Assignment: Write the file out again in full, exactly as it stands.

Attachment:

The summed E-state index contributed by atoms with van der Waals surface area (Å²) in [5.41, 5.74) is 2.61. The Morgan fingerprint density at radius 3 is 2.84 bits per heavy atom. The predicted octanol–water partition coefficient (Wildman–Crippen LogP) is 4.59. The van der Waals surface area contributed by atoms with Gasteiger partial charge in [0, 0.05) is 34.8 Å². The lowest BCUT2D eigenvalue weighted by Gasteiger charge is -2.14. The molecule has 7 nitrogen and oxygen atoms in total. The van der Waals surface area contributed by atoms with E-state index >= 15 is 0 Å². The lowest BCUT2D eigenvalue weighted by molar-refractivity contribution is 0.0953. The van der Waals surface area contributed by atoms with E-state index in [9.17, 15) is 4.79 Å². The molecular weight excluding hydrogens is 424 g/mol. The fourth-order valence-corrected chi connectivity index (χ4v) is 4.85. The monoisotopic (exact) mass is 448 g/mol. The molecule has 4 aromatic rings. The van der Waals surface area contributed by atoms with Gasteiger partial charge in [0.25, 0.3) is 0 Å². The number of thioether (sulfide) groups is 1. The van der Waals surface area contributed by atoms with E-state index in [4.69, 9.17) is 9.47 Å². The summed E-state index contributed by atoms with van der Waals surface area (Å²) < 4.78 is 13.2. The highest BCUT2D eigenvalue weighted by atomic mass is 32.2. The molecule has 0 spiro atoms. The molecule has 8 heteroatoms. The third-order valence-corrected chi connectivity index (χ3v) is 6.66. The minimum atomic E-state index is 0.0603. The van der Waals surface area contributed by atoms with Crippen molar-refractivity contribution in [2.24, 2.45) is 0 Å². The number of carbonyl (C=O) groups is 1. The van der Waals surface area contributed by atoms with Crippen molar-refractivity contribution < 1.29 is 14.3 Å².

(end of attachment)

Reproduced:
The summed E-state index contributed by atoms with van der Waals surface area (Å²) in [5.41, 5.74) is 2.61. The Morgan fingerprint density at radius 3 is 2.84 bits per heavy atom. The predicted octanol–water partition coefficient (Wildman–Crippen LogP) is 4.59. The van der Waals surface area contributed by atoms with Gasteiger partial charge in [0, 0.05) is 34.8 Å². The lowest BCUT2D eigenvalue weighted by Gasteiger charge is -2.14. The molecule has 7 nitrogen and oxygen atoms in total. The van der Waals surface area contributed by atoms with E-state index >= 15 is 0 Å². The lowest BCUT2D eigenvalue weighted by molar-refractivity contribution is 0.0953. The van der Waals surface area contributed by atoms with E-state index in [9.17, 15) is 4.79 Å². The molecular weight excluding hydrogens is 424 g/mol. The fourth-order valence-corrected chi connectivity index (χ4v) is 4.85. The monoisotopic (exact) mass is 448 g/mol. The molecule has 4 aromatic rings. The van der Waals surface area contributed by atoms with Gasteiger partial charge in [0.25, 0.3) is 0 Å². The number of thioether (sulfide) groups is 1. The van der Waals surface area contributed by atoms with E-state index in [4.69, 9.17) is 9.47 Å². The summed E-state index contributed by atoms with van der Waals surface area (Å²) < 4.78 is 13.2. The highest BCUT2D eigenvalue weighted by atomic mass is 32.2. The molecule has 0 spiro atoms. The molecule has 8 heteroatoms. The third-order valence-corrected chi connectivity index (χ3v) is 6.66. The minimum atomic E-state index is 0.0603. The van der Waals surface area contributed by atoms with Crippen molar-refractivity contribution in [2.24, 2.45) is 0 Å². The number of carbonyl (C=O) groups is 1. The van der Waals surface area contributed by atoms with Crippen molar-refractivity contribution < 1.29 is 14.3 Å².